the trans-pacific partnership

The Trans-Pacific Partnership (TPP)

The Trans-Pacific Partnership (TPP) is a trade relationship among twelve member countries. Vietnam, Singapore, Peru, New Zealand, Mexico, Malaysia, Japan, Chile, Canada, Brunei, Australia, and the United States are among the twelve nations until January 23rd, 2017. The Trans-Pacific Partnership agreement's final proposal was signed on February 4, 2016 in Auckland, New Zealand. Despite the fact that the TPP deal took seven years to negotiate, it cannot be ratified due to the United States' withdrawal earlier this year. The TTP agreement was billed as the first international trade agreement in history. The deal brings together eleven Pacific Rim countries together with the United States who jointly as an annual GDP of approximately $28 trillion. This figure is estimated to represent nearly forty percent of the global gross domestic product (Granville). The trade agreement nevertheless is believed to be a means of solving numerous challenges that face global trade.

The Exit of the United States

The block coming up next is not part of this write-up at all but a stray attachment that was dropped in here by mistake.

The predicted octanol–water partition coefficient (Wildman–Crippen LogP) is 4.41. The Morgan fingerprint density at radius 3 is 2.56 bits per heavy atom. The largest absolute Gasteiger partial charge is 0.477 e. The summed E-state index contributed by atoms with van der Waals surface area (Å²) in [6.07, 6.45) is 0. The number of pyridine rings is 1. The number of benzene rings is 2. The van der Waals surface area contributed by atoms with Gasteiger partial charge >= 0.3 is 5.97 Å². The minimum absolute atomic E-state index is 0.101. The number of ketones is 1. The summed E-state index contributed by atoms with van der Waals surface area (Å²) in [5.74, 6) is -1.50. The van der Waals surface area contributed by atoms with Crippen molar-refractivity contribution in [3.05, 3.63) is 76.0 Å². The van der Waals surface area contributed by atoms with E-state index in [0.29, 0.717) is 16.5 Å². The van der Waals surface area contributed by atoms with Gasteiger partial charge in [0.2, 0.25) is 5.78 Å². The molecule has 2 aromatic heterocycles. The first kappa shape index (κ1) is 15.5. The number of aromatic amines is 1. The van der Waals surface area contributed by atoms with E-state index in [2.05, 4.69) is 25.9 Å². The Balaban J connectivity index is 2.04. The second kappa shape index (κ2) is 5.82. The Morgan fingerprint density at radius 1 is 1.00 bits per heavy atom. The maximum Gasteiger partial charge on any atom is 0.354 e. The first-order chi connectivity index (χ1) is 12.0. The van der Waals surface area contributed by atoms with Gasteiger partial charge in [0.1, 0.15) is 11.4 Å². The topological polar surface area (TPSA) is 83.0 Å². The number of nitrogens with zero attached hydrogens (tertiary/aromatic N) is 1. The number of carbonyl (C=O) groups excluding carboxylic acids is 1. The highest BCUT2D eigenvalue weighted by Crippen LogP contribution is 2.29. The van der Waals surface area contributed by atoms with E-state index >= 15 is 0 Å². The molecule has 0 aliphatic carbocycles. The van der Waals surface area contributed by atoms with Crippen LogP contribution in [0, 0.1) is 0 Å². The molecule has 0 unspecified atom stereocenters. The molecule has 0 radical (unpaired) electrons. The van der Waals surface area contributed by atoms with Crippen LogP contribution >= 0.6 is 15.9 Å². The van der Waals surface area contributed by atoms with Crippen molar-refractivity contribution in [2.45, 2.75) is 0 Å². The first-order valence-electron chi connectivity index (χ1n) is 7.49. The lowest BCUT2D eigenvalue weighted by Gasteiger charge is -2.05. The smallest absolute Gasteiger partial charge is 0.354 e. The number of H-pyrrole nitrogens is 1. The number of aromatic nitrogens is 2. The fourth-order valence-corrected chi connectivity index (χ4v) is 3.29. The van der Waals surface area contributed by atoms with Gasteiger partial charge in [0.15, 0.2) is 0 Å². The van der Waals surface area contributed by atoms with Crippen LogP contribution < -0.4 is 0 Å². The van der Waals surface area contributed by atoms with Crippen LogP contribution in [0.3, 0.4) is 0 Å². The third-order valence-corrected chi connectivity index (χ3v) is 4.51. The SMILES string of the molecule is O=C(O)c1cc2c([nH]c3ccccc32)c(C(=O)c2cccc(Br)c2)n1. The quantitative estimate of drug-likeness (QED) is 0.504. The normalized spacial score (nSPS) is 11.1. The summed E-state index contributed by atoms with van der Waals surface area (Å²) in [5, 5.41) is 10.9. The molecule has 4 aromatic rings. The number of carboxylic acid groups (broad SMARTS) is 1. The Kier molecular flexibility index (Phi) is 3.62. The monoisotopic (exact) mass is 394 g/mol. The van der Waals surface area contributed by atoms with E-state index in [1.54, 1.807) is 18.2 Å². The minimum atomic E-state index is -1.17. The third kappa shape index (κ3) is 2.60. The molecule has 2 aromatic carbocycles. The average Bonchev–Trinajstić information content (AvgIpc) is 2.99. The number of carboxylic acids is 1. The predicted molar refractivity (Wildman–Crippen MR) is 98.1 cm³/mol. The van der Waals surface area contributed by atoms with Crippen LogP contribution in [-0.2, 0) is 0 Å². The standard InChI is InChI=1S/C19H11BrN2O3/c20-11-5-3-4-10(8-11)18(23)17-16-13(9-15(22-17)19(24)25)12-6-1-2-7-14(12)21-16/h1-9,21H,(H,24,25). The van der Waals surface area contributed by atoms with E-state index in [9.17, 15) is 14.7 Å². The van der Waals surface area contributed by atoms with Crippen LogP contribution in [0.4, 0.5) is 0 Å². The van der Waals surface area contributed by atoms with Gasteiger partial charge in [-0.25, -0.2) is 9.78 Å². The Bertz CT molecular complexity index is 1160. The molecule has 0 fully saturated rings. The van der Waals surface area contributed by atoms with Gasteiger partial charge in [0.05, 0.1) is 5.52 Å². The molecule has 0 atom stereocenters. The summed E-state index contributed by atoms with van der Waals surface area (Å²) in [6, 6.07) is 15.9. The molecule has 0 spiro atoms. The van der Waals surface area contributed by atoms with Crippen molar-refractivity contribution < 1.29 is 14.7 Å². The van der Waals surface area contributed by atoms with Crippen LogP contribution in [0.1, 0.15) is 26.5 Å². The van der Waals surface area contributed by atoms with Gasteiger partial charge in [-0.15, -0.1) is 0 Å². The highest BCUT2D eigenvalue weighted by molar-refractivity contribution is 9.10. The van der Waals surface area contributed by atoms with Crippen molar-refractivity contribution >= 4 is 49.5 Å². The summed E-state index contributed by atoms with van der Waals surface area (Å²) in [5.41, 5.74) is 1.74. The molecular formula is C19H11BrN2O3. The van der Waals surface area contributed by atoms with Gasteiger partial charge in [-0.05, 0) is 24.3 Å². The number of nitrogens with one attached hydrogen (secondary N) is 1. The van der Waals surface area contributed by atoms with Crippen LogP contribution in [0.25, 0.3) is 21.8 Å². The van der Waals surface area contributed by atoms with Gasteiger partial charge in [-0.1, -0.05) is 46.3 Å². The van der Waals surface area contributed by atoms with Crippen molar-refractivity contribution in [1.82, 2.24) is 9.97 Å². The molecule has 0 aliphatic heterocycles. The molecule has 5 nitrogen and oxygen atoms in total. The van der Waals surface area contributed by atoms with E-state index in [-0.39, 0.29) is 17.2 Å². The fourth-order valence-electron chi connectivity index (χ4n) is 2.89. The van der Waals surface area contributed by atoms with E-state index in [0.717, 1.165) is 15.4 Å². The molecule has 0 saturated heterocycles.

The former Obama administration maintained that the United States would benefit a lot from the TPP agreement. The government claimed that the trade agreement would enhance environmental and labor protections, promote good governance and transparency, reduce poverty in member states, sustain the creation and retention of jobs and embrace economic growth. The Obama administration believed that the implementation of the Trans-Pacific Partnership would lead to the enhancement of competitiveness, productivity, and innovation in addition to improved living standards for the citizens. The current President Donald Trump, however, holds the contrary idea. Throughout his campaign, President Trump had maintained that his first agenda would be to ensure the pullout of the United States from the Trans-Pacific Partnership. President Trump upheld that the TPP agreement could lead to the loss of competitive wages and the United States jobs. The Trump government delivered on its campaign promise and abandoned the TPP agreement (Public Citizen).